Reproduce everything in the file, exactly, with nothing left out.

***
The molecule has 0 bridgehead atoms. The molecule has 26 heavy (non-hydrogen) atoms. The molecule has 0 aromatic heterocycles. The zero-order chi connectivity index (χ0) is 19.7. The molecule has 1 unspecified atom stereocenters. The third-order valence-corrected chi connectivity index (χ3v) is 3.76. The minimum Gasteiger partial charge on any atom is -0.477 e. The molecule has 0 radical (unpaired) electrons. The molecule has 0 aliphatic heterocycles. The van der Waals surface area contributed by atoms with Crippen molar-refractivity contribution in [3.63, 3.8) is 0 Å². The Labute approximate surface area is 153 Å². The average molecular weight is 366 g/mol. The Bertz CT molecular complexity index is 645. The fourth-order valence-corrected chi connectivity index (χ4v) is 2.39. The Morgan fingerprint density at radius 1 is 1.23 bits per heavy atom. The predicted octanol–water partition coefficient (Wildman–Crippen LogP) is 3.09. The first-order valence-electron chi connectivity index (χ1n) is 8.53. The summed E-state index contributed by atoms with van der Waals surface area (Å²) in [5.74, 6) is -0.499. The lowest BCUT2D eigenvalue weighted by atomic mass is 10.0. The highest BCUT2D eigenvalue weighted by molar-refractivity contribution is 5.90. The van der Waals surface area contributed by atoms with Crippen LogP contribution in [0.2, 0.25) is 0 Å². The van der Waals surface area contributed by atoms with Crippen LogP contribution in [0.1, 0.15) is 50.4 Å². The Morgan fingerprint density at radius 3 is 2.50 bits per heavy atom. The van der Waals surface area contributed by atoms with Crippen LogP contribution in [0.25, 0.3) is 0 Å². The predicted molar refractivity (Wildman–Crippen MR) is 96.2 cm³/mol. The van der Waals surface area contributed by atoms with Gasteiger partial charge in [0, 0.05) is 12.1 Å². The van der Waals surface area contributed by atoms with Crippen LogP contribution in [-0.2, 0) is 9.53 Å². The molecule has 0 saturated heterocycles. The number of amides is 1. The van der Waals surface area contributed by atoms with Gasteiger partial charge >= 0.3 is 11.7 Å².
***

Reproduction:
The molecule has 0 bridgehead atoms. The molecule has 26 heavy (non-hydrogen) atoms. The molecule has 0 aromatic heterocycles. The zero-order chi connectivity index (χ0) is 19.7. The molecule has 1 unspecified atom stereocenters. The third-order valence-corrected chi connectivity index (χ3v) is 3.76. The minimum Gasteiger partial charge on any atom is -0.477 e. The molecule has 0 radical (unpaired) electrons. The molecule has 0 aliphatic heterocycles. The van der Waals surface area contributed by atoms with Crippen molar-refractivity contribution in [3.63, 3.8) is 0 Å². The Labute approximate surface area is 153 Å². The average molecular weight is 366 g/mol. The Bertz CT molecular complexity index is 645. The fourth-order valence-corrected chi connectivity index (χ4v) is 2.39. The Morgan fingerprint density at radius 1 is 1.23 bits per heavy atom. The predicted octanol–water partition coefficient (Wildman–Crippen LogP) is 3.09. The first-order valence-electron chi connectivity index (χ1n) is 8.53. The summed E-state index contributed by atoms with van der Waals surface area (Å²) in [5.74, 6) is -0.499. The lowest BCUT2D eigenvalue weighted by atomic mass is 10.0. The highest BCUT2D eigenvalue weighted by molar-refractivity contribution is 5.90. The van der Waals surface area contributed by atoms with Crippen LogP contribution in [0.2, 0.25) is 0 Å². The van der Waals surface area contributed by atoms with Crippen LogP contribution in [0.1, 0.15) is 50.4 Å². The Morgan fingerprint density at radius 3 is 2.50 bits per heavy atom. The van der Waals surface area contributed by atoms with Crippen LogP contribution in [0.25, 0.3) is 0 Å². The predicted molar refractivity (Wildman–Crippen MR) is 96.2 cm³/mol. The van der Waals surface area contributed by atoms with Gasteiger partial charge in [0, 0.05) is 12.1 Å². The van der Waals surface area contributed by atoms with Crippen LogP contribution in [-0.2, 0) is 9.53 Å². The molecule has 0 saturated heterocycles. The number of amides is 1. The van der Waals surface area contributed by atoms with Gasteiger partial charge >= 0.3 is 11.7 Å².